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The San Jose Barracuda are proudly at the service of the San Jose Sharks, as all AHL clubs are for their NHL affiliate. And as it so often does around the NHL trade deadline, NHL clubs are forced to trade prospects to bolster their roster for the playoffs, pulling from their farm team.
On Tuesday night, news broke that the Sharks had traded Barracuda forward Nikolay Goldobin and a conditional fourth-round draft pick to the Vancouver Canucks for speedy veteran winger Jannik Hansen.
A plethora of talented wingers within the Sharks organization made the once first-round pick, Goldobin, expendable for the organization, but has left questions for the Barracuda.
San Jose (AHL) was riding a 14-game winning streak before the trade but suffered a 2-1 shootout loss to the Texas Stars on Wednesday.
San Jose still sits atop the AHL and has a five-game lead on the Pacific Division’s second-place San Diego Gulls.
Goldobin missed a pair of games for the Barracuda during the winning streak after a recall to the San Jose Sharks, so the club knows it can win without #82, but when a player of Goldobin’s ability leaves everyone must raise their level of play to compensate.
“He (Goldobin) was gone with the big club for a bit, so we know what it’s like to have him out of the lineup,” said Head Coach Roy Sommer. “I think he was the best player in the American Hockey League with the puck on his stick, so he’ll be missed, but we’re here to serve the big club, and they found a piece they needed, and I feel like we have the depth to make up for his absence.”
San Jose has plenty of firepower without Goldobin. The Barracuda are the only team in the AHL with 10 or more double-digit goal scorers (10), and their +51 goal differential ranks third best in the League.
Aside from Goldobin’s absence, Marcus Sorensen has been extremely impressive for the Sharks in their last two games, which begs the question of whether the Swedish speedster will stick with the big club down the stretch. Sorensen is riding a 10-game point streak in the AHL and had three goals in two games before his recall.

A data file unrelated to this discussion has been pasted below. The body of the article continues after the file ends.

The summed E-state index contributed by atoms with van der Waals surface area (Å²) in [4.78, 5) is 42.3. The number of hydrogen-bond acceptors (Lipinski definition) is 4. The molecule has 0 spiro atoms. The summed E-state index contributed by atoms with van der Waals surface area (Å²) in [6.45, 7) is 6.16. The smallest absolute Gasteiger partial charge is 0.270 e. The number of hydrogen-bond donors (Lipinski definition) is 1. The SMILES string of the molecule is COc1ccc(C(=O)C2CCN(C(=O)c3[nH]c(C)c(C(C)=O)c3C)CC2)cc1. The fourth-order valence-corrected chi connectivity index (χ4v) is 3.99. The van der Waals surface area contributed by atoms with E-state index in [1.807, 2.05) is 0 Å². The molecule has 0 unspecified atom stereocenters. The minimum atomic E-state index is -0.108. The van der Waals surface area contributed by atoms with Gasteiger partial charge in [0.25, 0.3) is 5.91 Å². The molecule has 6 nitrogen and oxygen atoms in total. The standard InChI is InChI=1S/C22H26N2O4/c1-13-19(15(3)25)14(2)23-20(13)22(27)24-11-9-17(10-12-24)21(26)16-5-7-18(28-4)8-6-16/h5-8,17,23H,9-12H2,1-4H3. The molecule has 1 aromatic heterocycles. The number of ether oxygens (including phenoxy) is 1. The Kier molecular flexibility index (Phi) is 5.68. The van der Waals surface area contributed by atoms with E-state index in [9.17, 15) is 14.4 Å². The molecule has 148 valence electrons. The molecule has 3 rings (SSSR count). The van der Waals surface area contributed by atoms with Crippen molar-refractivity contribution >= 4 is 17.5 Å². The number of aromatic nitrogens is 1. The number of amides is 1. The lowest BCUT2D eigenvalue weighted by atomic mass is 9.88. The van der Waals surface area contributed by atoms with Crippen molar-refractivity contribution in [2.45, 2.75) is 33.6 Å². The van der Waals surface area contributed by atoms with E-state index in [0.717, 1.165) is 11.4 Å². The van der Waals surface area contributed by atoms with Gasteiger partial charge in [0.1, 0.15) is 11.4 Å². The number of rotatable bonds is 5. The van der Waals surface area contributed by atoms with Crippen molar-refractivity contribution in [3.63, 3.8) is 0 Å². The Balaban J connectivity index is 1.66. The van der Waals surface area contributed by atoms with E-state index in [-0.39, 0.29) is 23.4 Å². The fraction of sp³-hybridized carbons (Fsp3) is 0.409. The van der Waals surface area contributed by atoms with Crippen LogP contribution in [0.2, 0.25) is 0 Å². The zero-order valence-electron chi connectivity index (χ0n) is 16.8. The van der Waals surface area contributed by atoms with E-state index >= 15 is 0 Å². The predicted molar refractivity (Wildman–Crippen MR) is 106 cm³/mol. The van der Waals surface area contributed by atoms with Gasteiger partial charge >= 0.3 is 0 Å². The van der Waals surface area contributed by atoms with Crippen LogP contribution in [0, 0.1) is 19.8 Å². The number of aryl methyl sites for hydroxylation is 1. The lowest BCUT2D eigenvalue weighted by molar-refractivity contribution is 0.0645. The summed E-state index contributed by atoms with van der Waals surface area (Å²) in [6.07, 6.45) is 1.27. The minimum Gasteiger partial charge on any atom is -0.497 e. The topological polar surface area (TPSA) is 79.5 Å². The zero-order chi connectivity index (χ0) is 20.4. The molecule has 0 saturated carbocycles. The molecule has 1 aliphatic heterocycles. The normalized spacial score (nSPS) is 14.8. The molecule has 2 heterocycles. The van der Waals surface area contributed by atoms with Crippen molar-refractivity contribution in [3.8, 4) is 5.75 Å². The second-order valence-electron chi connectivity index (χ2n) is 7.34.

In late January, the San Jose Sharks traded Tommy Wingels to the Ottawa Senators for a draft pick and two players, Buddy Robinson and Zack Stortini. Before Wednesday, neither player had experienced a loss with the Barracuda.
Robinson has been a huge offensive piece and has found instant chemistry with Rourke Chartier and Adam Helewka and has alleviated some of the pressure when key players are out of the lineup.
San Jose has received steady production up and down its lineup and especially from its league-leading rookie Danny O’Regan who is pacing all freshman with 45 points. On the backend, Joakim Ryan and Tim Heed have been shutdown defenders and major offensive contributors. So the cupboard is far from bare. The list of weapons for the Barracuda goes on and on.
Goldobin’s departure will test San Jose’s depth but will also allow other players to fill in in roles they would otherwise not get an opportunity. For example, Colin Blackwell was awarded his first power play time of the season on Wednesday and impressive rookie Timo Meier has now joined a line with O'Regan and Nikita Jevpalovs.
Confidence from Head Coach Roy Sommer comes from the fact that during San Jose’s 14-game winning streak the Barracuda never used the same lineup more than once and 10 different players have been recalled to the NHL at various points this season.
Statistically, San Jose has the best goaltender, best rookie, and the best defenseman in the League and arguably more depth than any other team.
Only time will tell, but the Barracuda still seem to be poised for a long playoff run.